This week, we highlight new books from Breece D’j Pancake, Neal Gabler, and Lindsay McKenna.

You Betrayed Me

Lisa Jackson. Kensington, $27 (448p) ISBN 978-1-4967-2222-5

A complex web of romantic entanglements forms the core of Jackson’s exhilarating third Cahills romantic suspense novel (after Almost Dead). Megan Travers has a vicious fight with her boyfriend, serial dater James Cahill, after which Megan goes missing and James wakes in a hospital room badly bruised and beaten, with no recollection of how he got there or the woman, Sophia Russo, who shows up insisting that she’s his girlfriend. James is also the main person of interest in Megan’s disappearance, but his memory loss holds up the investigation. Not buying the amnesia angle, Megan’s sister, Rebecca, another of James’s ex-lovers, arrives in Riggs Crossing, Wash., determined to find out what really happened. The memory of James’s passion for Rebecca turns out to be the only thing that can break through James’s foggy mind. The romance takes a back seat to the suspense as Jackson pulls the entire cast of kooky, nefarious townsfolk into the mystery of Megan’s disappearance, and the constant twists will keep the readers hooked. This is a nonstop thrill ride.

Pie Academy: Master the Perfect Crust and 255 Amazing Fillings

Ken Haedrich. Storey, $35 (480p) ISBN 978-1-63586-111-2

Haedrich (Dinner Pies), founder of the The Pie Academy website, delivers a substantial and highly informative volume on the popular dessert. Writing in a conversational tone, he provides detailed instructions for each aspect of pie making and includes suggestions for acquiring basic equipment (“My one beef with heavy ceramic or stoneware pans is that they’re often so thick that the crust doesn’t brown quickly enough”) and troubleshooting techniques (“Don’t roll toward yourself. That’s awkward,” he suggests to bakers who can’t keep dough round when they roll). There are also plenty of photographs to help readers become acquainted with essential pie-making steps, such as fluting the crust, blind baking the crust, and creating a lattice pattern. This recipe collection is bound to please bakers of all tastes with its impressive number of pie crust variations, such as flaky cream cheese, cornmeal, and a simple press-in crust. The bountiful assortment of fillings includes cherry-vanilla, maple custard, and kahlua fudge brownie. Readers will appreciate pie variations for specific fruits, such as apple: caramel apple slab pie with melted butter crumb topping, apple butter pie, and buttermilk pie with fried apple rings. This is an excellent resource for home bakers looking to up their pie game.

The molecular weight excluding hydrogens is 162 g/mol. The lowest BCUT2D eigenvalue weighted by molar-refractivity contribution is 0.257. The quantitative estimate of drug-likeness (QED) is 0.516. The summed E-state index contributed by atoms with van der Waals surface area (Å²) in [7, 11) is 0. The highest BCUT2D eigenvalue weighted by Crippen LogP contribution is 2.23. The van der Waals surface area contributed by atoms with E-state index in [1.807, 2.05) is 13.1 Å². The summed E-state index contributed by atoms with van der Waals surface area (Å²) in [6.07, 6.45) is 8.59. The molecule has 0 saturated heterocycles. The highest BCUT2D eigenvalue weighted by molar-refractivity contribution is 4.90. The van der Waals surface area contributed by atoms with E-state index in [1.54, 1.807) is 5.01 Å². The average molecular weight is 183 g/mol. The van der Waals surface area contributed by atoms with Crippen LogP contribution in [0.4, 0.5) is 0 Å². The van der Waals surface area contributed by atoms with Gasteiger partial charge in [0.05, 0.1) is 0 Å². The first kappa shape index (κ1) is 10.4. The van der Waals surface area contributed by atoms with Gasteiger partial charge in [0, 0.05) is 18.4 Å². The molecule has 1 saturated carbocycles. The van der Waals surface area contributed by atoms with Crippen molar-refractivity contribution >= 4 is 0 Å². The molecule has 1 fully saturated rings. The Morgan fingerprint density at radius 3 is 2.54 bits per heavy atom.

The Tower of Fools

Andrzej Sapkowski, trans. from the Polish by David French. Orbit, $28 (464p) ISBN 978-0-316-70535-6

Sapkowski, author of the bestselling Witcher saga, sets a sharply detailed fantasy of magic, lust, and mayhem, the first in a new series, against the backdrop of the religious wars of the Renaissance as Czech Hussite reformers battle Catholic Inquisitors across Central Europe. Caught up in the cross-crusades, Reinmar of Bielawa, a scholar of medicine and magic, unwisely woos a married noblewoman, Adèle of Stercza, and must flee her husband’s kin when their tryst is discovered. When his pursuers realize they cannot catch him, they murder his brother instead and Reinmar swears vengeance. To the constant dismay of his companions—stoic Scharley, a paroled rebel, and hulking Samson, a supernatural creature trapped in a human body—Reinmar is impulsive, loyal to the point of foolishness, and frequently smitten (moving on from his infatuation with Adèle to an obsession with “the fair Nicolette”), making their plans to escape to Hungary less and less likely to succeed. Sapkowski’s love for the period is clear as he touches on notorious historical events and figures, including the Defenestration of Prague and printing press inventor Johannes Gutenberg. The carefully painted landscapes and intricate politics, meanwhile, effortlessly draw readers into Reinmar’s life and times. This is historical fantasy done right.

The Collected Breece D’J Pancake: Stories, Fragments, Letters

Breece D’j Pancake. Library of America, $24.95 (384p) ISBN 978-1-59853-672-0